November 3, 2019
Happy All Saints Day! What is a saint? A saint is a holy person? Well, what does it mean to be holy? Does it mean to be the epitome of good virtue, a hero of the faith? That is usually what we think of. St. Peter, St. Paul, St Mary; these are saints. “I’m no saint.” is a common statement of a humble person, who is all too acquainted with his own sin. And, “She’s such a saint!” is a common way to compliment someone of noble character. Those who do no wrong, who distinguish themselves above all others, who do not sin, perhaps even do a miracle or two, those are the true saints, the true holy ones. Right? But that isn’t actually what it means to be holy. To be holy means to be set apart by God for his own purpose. You do not make yourself holy by your own good works, rather God makes you holy by grace according to his love for you.
The Beatitudes, that is, the nine blessings Jesus proclaims in the opening of his Sermon on the Mount is the traditional Gospel lesson for All Saints Day. The saints are blessed. Yet, just as many misunderstand and think that you become a saint by performing better than others, so many think that this sermon of Jesus is a lesson on how to become a saint. If you do the things listed in the Beatitudes, then you will become a saint and God will bless you! Yet, that is not what Jesus is teaching in this lesson. Jesus is not teaching us how to become saints. Rather, he is describing what saints are like. And Jesus tells us that the saints are blessed forever.
You become a saint when God sets you apart for his own purpose. In our epistle lesson from 1 John chapter 3, the Apostle writes, “See what kind of love the Father has given to us, that we should be called children of God; and so we are.” How do we become children of God? It’s by the love of God! God sent his Son into this world to save sinners, to give his life as a ransom for many. The saints dressed in white robes standing before the throne of God in heaven made their robes white with the blood of the Lamb. That is, they were forgiven of all their sins for the sake of Jesus’ bloody death upon the cross. That is how they were washed clean. That is how we are able to be called children of God.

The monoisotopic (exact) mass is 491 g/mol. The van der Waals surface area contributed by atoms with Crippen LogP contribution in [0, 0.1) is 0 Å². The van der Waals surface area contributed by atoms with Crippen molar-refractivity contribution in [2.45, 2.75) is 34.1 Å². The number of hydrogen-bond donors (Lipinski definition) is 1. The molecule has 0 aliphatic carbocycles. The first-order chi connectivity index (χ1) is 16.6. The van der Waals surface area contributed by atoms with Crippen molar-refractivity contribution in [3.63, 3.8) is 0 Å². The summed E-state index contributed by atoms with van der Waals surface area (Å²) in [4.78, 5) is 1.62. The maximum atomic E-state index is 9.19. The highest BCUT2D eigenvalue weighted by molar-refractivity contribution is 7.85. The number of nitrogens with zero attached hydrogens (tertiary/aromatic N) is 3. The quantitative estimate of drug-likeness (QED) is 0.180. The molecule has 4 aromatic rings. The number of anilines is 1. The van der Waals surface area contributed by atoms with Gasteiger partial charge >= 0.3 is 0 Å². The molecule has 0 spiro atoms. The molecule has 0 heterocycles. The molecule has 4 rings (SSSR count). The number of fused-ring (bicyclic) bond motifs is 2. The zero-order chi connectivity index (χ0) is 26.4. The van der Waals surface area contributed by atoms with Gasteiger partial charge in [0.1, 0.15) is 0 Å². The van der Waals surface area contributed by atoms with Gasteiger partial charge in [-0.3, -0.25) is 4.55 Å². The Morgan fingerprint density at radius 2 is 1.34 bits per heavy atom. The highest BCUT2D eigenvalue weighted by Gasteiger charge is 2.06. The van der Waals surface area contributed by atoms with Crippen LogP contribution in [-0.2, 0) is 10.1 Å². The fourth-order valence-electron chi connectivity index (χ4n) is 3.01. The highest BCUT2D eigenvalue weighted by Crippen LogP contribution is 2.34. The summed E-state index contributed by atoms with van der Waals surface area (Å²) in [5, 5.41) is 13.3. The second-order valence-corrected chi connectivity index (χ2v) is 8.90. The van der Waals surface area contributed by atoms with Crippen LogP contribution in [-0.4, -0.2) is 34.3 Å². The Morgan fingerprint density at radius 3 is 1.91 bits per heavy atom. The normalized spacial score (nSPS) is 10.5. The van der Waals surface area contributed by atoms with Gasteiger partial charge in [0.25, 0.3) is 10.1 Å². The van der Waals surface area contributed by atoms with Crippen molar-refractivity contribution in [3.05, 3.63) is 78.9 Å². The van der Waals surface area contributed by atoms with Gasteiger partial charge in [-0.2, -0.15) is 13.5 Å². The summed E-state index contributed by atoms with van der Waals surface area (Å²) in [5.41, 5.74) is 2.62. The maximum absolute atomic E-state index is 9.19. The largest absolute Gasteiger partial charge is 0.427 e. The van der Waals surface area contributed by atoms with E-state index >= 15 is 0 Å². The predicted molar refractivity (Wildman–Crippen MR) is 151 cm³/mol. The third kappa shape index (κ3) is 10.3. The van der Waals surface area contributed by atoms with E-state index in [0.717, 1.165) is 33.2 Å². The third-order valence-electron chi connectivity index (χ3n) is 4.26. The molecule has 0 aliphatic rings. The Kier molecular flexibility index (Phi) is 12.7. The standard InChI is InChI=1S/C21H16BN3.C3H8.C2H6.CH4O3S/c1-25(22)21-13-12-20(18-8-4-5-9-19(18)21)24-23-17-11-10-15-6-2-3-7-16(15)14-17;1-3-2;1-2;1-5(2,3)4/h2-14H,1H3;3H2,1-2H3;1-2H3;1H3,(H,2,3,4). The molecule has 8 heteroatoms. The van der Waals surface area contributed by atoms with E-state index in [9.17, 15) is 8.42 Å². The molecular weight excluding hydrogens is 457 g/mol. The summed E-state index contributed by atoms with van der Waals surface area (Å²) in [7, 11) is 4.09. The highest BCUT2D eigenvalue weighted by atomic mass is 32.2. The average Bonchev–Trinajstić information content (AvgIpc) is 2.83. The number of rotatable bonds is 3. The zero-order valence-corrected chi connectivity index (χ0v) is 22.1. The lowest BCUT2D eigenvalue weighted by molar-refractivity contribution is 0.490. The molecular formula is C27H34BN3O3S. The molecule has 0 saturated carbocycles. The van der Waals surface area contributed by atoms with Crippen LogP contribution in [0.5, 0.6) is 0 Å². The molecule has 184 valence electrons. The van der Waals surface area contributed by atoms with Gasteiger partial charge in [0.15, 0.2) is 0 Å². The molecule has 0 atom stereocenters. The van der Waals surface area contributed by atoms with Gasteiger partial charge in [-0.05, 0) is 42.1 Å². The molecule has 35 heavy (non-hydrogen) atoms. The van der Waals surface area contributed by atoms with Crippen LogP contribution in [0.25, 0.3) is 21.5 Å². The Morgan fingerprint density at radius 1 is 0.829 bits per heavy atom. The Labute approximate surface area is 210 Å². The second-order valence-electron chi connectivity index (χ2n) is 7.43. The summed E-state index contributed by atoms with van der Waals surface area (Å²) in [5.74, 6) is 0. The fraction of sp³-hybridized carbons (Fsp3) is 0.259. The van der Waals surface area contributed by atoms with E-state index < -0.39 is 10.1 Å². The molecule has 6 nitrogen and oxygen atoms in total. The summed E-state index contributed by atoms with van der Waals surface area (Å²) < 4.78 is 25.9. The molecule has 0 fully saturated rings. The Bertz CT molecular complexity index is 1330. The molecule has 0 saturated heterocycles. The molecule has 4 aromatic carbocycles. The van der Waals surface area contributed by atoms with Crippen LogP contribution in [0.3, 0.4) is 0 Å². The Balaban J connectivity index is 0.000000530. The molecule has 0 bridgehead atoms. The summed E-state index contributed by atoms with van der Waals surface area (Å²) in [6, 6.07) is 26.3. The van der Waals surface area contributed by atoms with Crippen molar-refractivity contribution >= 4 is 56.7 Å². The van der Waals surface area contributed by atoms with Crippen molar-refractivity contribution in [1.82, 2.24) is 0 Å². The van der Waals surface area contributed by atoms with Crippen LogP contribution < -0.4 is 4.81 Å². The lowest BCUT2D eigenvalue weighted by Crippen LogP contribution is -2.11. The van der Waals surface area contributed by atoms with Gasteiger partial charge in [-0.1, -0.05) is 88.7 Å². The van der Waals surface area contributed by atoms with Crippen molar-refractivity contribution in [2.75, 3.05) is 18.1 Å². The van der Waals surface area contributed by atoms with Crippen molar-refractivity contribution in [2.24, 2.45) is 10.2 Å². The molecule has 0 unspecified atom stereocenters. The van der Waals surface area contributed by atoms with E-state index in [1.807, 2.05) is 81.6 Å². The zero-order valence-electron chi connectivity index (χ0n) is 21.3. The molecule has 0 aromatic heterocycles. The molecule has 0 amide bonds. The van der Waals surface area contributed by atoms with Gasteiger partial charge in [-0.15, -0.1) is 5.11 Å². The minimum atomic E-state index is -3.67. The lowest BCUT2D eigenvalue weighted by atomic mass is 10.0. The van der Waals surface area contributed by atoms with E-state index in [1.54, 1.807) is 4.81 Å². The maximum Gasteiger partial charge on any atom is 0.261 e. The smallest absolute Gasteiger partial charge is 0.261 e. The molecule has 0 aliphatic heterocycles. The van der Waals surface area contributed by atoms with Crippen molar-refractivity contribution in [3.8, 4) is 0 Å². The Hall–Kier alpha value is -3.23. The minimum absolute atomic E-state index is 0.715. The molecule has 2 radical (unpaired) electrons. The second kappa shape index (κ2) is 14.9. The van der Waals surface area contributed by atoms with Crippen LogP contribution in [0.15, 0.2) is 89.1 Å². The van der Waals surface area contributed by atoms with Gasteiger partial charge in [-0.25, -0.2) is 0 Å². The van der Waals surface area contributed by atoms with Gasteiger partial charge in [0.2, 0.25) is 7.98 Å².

God made you into a saint when you were baptized. Because it was in your baptism that God washed away all your sins in the blood of the Lamb, Christ Jesus. In Baptism you were joined to Christ and he to you. You became a member of the Communion of Saints, a people set apart by God to be his holy people forever. It is through faith in God’s promise of forgiveness and salvation that you become a saint. It is through faith in the blood of Christ that you believe that you are a saint now.
Yes, it is through faith that you believe that you are a saint. Faith, not sight tells you that you are a saint. Because your sainthood does not depend on your actions, but on the loving compassion of our God in Jesus Christ. This again is why St. John says in our epistle lesson, “Beloved, we are God’s children now, and what we will be has not yet appeared.” He must tell us that we are God’s children, because if we looked at ourselves, we would not come to that conclusion. It must be believed by faith.
What we will be has not yet appeared. This means that we are not yet perfect and without sin as we will be when we see Jesus Christ as he is in his heavenly splendor. Yet, we are God’s children now. We are saints now. Even here, in this valley of sorrows surrounded by sickness and death and bogged down by our own weaknesses, we are still blessed. This is what Jesus is telling us today.
In the first four blessings, Jesus describes how the saints on earth are blessed, because they receive God’s grace and mercy.
“Blessed are the poor in spirit, for theirs is the kingdom of heaven.
Blessed are those who mourn, for they shall be comforted.
Blessed are the meek, for they shall inherit the earth.